Forgiving someone who has wronged us is not always an easy thing to do; especially when the offense is grave. For many people, forgiving another person may take weeks, months and even years. But what is it exactly that makes forgiving others so hard?
For one, we have expectations. We put others in high regard and subconsciously keep a standard of how they should act around us. Husbands should provide for the family. Wives should serve the household. Children should be obedient. Employees must work hard. Boyfriends should be loyal. Girlfriends should be honest. It becomes harder to understand why people commit mistakes especially when they know the difference between right and wrong.
Secondly, we are hurt. Because we had certain expectations, it becomes almost impossible to ignore the pain others have caused us. You were cheated on. You were lied to. You were ignored. You were abandoned. You were deceived. You were assaulted. You were harassed. You were lambasted. The human brain finds it easier to wrap around the idea that others are the enemies, and that we are the victims.
Third, we protect our egos. Believing that we are the victims, our bruised egos tend to make us believe that we have a certain power over those who have wronged us. Suddenly, we feel justified in giving the “silent treatment”. Suddenly, we want to put the other person in a position where they are sorry. Suddenly, we want the other person to suffer for hurting us.
Mahatma Gandhi once said, “The weak can never forgive. Forgiveness is the attribute of the strong.”
Only those who are truly strong at heart can forgive others simply because, as explained earlier, it can be a very difficult thing to do. When we forgive others, we stop blaming them and making them feel the need to suffer for their sins.
“Get rid of all bitterness, rage and anger, brawling and slander, along with every form of malice. Be kind and compassionate to one another, forgiving each other, just as in Christ God forgave you.” – Ephesians 4: 31-32, NIV
“Judge not, and you will not be judged; condemn not, and you will not be condemned; forgive, and you will be forgiven.” – Luke 6:37, ESV
“Bearing with one another and, if one has a complaint against another, forgiving each other; as the Lord has forgiven you, so you also must forgive.” – Colossians 3: 13, ESV
“Then Peter came to Jesus and asked, “Lord, how many times shall I forgive my brother when he sins against me? Up to seven times? “Jesus answered, “I tell you, not seven times, but seventy-seven times.” – Matthew 18: 21-22, NIV
Jesus tells us to forgive not seven times, but seventy-seven times, which in the Bible is symbolic for the meaning of “forever”.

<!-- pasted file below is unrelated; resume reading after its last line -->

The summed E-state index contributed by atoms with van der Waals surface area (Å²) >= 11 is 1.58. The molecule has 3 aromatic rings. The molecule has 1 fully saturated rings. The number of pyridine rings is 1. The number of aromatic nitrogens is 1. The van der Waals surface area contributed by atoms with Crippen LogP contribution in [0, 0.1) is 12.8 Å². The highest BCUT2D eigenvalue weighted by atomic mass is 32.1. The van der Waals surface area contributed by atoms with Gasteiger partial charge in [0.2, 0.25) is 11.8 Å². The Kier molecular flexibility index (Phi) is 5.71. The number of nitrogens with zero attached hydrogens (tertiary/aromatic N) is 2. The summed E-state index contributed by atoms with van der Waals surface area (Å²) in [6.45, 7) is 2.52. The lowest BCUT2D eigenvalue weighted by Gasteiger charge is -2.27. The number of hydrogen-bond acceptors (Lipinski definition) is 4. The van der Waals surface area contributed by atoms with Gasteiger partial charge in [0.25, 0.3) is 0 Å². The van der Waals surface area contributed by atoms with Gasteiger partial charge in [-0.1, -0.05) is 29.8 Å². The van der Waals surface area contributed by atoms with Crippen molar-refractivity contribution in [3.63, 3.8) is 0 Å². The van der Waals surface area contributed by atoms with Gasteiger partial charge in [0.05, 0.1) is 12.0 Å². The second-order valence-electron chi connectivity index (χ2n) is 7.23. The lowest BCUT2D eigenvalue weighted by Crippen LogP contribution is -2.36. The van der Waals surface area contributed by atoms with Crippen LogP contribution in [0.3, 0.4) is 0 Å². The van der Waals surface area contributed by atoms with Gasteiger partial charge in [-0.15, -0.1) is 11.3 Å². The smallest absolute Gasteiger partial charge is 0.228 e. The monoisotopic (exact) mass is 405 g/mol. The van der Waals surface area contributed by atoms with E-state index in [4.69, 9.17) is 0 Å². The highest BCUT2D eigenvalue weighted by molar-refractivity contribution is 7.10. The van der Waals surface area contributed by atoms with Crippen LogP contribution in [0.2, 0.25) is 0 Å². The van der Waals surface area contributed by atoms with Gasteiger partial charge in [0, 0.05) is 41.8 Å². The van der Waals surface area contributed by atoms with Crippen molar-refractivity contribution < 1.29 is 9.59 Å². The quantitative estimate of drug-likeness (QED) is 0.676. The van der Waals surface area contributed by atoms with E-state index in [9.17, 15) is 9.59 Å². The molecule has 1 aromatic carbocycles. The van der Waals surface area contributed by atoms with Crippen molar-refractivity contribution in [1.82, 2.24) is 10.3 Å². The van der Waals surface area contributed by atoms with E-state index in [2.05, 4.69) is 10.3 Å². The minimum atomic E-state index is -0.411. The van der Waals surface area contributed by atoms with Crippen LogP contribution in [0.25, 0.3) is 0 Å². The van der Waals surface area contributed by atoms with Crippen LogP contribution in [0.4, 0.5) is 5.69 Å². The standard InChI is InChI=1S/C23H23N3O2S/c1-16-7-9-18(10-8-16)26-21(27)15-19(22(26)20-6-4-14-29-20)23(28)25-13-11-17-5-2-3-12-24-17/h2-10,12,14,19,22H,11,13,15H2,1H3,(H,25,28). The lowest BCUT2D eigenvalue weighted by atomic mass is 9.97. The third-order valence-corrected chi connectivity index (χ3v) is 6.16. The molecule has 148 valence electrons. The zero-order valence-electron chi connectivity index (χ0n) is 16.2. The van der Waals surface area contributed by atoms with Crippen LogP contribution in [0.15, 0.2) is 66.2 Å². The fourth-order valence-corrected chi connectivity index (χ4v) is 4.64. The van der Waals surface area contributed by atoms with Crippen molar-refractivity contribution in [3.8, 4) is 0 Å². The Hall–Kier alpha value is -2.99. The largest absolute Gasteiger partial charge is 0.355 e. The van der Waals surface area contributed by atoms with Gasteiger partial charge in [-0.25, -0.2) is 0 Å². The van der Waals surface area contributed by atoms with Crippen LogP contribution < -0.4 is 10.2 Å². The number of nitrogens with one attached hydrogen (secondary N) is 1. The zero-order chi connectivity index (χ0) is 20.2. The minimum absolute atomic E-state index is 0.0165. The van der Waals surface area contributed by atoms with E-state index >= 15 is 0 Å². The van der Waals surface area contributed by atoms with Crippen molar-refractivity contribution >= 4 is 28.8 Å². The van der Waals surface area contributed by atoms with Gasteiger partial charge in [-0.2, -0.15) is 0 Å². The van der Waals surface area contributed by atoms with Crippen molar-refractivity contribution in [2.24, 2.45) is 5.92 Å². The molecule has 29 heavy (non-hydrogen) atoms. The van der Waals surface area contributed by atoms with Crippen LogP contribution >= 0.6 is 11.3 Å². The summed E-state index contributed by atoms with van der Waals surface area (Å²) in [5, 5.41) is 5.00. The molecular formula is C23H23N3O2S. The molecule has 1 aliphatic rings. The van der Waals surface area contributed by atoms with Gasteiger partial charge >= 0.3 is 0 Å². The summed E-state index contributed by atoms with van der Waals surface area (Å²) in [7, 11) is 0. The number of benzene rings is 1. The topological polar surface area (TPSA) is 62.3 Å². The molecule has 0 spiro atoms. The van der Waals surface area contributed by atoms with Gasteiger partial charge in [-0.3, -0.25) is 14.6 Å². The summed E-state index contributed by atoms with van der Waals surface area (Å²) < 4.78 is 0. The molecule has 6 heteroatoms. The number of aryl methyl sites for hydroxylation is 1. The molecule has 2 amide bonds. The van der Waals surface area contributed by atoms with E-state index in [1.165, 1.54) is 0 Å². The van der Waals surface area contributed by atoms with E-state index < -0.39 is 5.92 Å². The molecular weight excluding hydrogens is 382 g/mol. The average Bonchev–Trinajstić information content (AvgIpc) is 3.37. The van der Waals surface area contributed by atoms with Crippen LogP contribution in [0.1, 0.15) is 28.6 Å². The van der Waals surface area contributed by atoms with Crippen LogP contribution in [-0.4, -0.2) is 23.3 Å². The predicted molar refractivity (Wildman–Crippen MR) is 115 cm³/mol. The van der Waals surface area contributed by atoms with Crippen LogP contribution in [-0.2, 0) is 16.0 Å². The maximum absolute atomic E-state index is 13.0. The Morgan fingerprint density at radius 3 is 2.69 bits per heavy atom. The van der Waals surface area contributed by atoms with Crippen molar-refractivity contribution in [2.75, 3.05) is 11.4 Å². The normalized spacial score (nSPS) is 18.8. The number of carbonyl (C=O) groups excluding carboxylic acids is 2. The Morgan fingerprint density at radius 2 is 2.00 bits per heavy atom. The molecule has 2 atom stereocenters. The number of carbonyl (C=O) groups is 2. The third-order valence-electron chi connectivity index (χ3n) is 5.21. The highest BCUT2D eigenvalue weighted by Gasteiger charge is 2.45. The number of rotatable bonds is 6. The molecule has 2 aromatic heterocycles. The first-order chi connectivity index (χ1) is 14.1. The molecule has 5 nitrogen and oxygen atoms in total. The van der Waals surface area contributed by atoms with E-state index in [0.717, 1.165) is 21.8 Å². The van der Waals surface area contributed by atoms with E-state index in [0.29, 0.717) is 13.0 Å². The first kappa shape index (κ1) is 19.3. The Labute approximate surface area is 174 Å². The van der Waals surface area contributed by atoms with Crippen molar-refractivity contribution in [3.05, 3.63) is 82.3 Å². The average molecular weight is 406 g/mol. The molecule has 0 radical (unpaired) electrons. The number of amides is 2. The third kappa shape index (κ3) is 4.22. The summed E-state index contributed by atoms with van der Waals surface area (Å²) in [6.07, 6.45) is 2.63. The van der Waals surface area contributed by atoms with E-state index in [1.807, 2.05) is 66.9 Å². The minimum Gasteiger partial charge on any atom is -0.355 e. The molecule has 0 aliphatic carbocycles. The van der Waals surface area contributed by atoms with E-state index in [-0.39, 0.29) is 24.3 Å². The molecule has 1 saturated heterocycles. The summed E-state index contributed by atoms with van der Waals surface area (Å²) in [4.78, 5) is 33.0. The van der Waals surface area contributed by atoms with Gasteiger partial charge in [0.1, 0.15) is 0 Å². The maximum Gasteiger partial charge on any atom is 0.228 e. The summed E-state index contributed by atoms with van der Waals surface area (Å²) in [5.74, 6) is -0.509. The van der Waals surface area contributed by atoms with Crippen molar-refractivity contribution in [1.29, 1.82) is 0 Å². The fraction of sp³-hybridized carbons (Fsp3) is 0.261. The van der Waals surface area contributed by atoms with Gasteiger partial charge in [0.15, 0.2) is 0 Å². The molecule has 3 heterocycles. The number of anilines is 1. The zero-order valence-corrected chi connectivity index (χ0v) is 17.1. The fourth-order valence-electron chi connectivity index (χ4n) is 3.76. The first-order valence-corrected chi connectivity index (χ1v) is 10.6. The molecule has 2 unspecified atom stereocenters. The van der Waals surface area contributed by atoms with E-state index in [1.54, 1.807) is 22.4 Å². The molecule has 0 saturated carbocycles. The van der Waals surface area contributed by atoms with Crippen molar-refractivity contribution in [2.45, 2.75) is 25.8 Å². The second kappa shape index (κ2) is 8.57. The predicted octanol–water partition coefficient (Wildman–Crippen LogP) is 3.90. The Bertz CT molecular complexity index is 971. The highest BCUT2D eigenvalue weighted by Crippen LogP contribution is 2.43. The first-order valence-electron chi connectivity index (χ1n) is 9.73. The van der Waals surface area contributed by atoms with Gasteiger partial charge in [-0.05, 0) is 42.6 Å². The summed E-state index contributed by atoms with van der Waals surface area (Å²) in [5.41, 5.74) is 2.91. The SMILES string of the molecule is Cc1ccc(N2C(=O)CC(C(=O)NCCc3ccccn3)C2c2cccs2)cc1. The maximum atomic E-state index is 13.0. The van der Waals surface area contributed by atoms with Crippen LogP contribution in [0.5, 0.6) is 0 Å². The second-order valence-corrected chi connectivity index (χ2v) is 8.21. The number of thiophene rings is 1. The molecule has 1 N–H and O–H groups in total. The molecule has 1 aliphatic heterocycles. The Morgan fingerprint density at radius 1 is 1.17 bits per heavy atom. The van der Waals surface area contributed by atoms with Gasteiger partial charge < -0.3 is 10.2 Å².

So then, how do we forgive?
1. Know that you, too, are imperfect. Just like the person who has wronged you. Come from a point of understanding to know why the person acted the way he/she did. Understanding someone does not justify or make the act right. It merely helps in realizing that given the circumstances, the other person possibly did not meant to hurt you. And if he or she did, maybe it was because of a deeper, unresolved problem of hurt and pain as well. What has this person been through? Why did this person act the way he/she did? What are his/her struggles in life?
2. Ask for God’s help. God knows that forgiving is not easy, and that is why He is there to help you through the process. He helped us by offering up his son Jesus to die on the cross for our sins, so that we may be forgiven. (John 3:16) This gift of forgiveness is something we are meant to share with one another. Let God make his way into your heart and help move you to find inner peace.
3. Know that the longer you stay angry, you give that other person the power to control you. There is a saying that goes, “Holding unto anger is like grasping a hot coal with the intent of throwing it at someone else; yet you are the one who gets burned.” From plotting revenge or maintaining the strained relationship, anger will not help the situation. In fact, it will only make things worse. Do not be so overwhelmed with your rage and quiet anger towards the other person, because it will drain you. It will consume your thoughts and it will not lead to anything positively productive. Let go of all the negative thoughts.
4. Swallow your pride and leave the rest to God. Sometimes, people think that when they forgive someone, it will make the other person feel as if what they did was “okay”. No, this is not the case. When you forgive someone, it does not mean you tolerate what they did. It simply means that you lift the other person up to God and let God take over the rest.
“Do not take revenge, my friends, but leave room for God’s wrath, for it is written: ‘It is mine to avenge; I will repay,’ says the Lord.” – Romans 12:19, NIV
5. Trust that God will bless you for showing mercy. Just as He showed mercy to us through Jesus Christ. God wants you to forgive others not only for the sake of others but for your sake as well.
“Don’t repay evil for evil. Don’t retaliate when people say unkind things about you. Instead, pay them back with a blessing. That is what God wants you to do, and He will bless you for it.” – 1 Peter 3:9, NIV